“I’m afraid you left evidence behind.”
There wasn’t evidence, and so I said nothing.
“You went into the house, opened the safe, and stole a great deal of jewelry.”
“If you think you know what happened, why are you asking me all these questions?” I realized my tone had lost its pleasantness, but I was getting very tired. I had been here a long time, and I was thirsty and cold. I wanted nothing so much in the world as my old tattered wool jumper and a cup of tea from my blue teacup.
The idea that I might not get either for a very long time, perhaps for years, made my stomach clench. But no. I wasn’t going to think about that now. I hadn’t been raised to concentrate on what might be.
I determined I would just live in this moment and make the best of it, which definitely meant I wouldn’t be confessing. Perhaps if I continued to insist it had been some kind of mistake, they would have to let me go.
“What tools did you use?”
“I don’t know what you’re talking about.”
“How long did the safe take to open?”
“We didn’t open a safe.”
I was doing my best to annoy him, but I had the impression that he didn’t much care about me one way or the other. It was strange. He was giving me a fairly thorough questioning, but I could sense that my answers meant little to him and were somewhat perfunctory. Perhaps he thought he had a sound enough case that it didn’t matter.
Nevertheless, I kept avoiding the inspector’s questions. Everything he asked, I would answer noncommittally or respond with a question. After half an hour or so of this, he seemed to lose interest in the conversation, rising without another word to me and leaving the room, the lock sliding home.
I wondered what was happening to Uncle Mick. If they were expecting either of us to grass on the other, they were going to be disappointed.
It occurred to me again how very unusual all of this was. We had been caught robbing a house, not attempting to smuggle the Crown Jewels from the Tower of London. Was there something in that safe we hadn’t known about?
I glanced at my watch, realizing it was a bit odd they hadn’t relieved me of my personal effects upon arrival. Wasn’t that usual, to empty pockets and take away mufflers prisoners might use to do themselves in? It was now after three o’clock. Didn’t these people want to sleep? Surely they could put me somewhere for the night and finish this tomorrow. It wasn’t as though we had killed someone. A few diamonds and rubies weren’t worth all this.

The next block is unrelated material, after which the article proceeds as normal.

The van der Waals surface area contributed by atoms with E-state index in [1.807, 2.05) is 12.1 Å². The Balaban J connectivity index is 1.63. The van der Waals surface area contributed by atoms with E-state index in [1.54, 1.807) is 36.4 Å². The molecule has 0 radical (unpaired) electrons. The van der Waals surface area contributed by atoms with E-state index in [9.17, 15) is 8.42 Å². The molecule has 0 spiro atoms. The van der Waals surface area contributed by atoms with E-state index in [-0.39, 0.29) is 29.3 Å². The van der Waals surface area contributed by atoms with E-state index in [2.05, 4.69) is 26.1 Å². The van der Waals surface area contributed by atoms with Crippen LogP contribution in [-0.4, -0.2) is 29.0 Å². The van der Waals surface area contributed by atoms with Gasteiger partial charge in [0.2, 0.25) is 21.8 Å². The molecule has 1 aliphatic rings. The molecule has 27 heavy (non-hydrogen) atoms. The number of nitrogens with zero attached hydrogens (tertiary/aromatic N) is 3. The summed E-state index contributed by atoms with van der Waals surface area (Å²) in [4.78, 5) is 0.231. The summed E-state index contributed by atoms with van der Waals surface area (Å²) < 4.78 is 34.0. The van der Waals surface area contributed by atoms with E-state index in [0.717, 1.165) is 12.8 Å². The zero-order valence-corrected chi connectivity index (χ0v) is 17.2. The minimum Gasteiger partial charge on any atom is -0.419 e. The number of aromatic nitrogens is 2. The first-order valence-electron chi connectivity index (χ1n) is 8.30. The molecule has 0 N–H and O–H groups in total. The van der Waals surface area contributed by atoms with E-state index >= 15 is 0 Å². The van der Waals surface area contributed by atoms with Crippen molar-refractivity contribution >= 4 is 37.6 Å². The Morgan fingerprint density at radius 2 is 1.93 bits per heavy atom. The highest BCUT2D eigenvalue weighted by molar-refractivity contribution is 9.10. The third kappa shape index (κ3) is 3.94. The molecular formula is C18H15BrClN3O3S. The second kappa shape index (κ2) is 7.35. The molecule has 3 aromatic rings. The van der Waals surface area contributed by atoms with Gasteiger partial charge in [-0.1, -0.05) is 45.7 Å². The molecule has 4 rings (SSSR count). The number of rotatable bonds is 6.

I wondered how many years of my life those jewels were worth. To be honest, I had a dread of prison. The place hung like a shadow in the background of our lives, but I had refused to consider it a part of my future.
A lot of people thought the courts went easy on women, but I knew very well that examples were just as often made of them. That their sentences were meant to send a message to other young ladies who might be tempted to be led astray.
These thoughts and more crossed my mind as I sat in the cold room. Once or twice I began to nod off but caught myself. I wanted to stay alert, keep my wits about me.
At last, I heard the sound of the lock again. Then the door opened, and someone entered. I was feeling peevish by this point and didn’t look up to see who it was. When he sat down across from me, I was surprised to see he was in military uniform, army by the looks of it. He was much younger than the inspector had been. Not many years past thirty, I’d guess. With the war on, I hadn’t expected a young man, let alone a specimen such as this.
He was broad shouldered and well built, the picture of strapping good health, and I wondered why he was here rather than off fighting. Surely the Nazis’ impending invasion was more of a concern than a few paltry jewel thieves.
As the inspector fellow had done, he didn’t introduce himself and watched me for a long moment without saying a word.
It was all part of the intimidation routine, and I didn’t expect to be impressed. But there was something impressive about this gent nonetheless. For one thing, he was terribly good looking. I’ve never been a silly girl to have my head turned by a pretty face, but he was the sort any girl would give a second look to.
In addition to his soldierly bearing, his features were made up of perfect masculine symmetry: strong jaw, straight nose, excellent cheekbones. He was blond with pale blue eyes, and I couldn’t help but think he looked a bit like a Jerry himself.
All this time I was looking at him, he had been studying me as well. I doubted I cut as impressive a figure as he did. I knew well enough that I was pretty, and, though I’d never been one to flaunt my looks, I’d turned a few heads of my own in my time.
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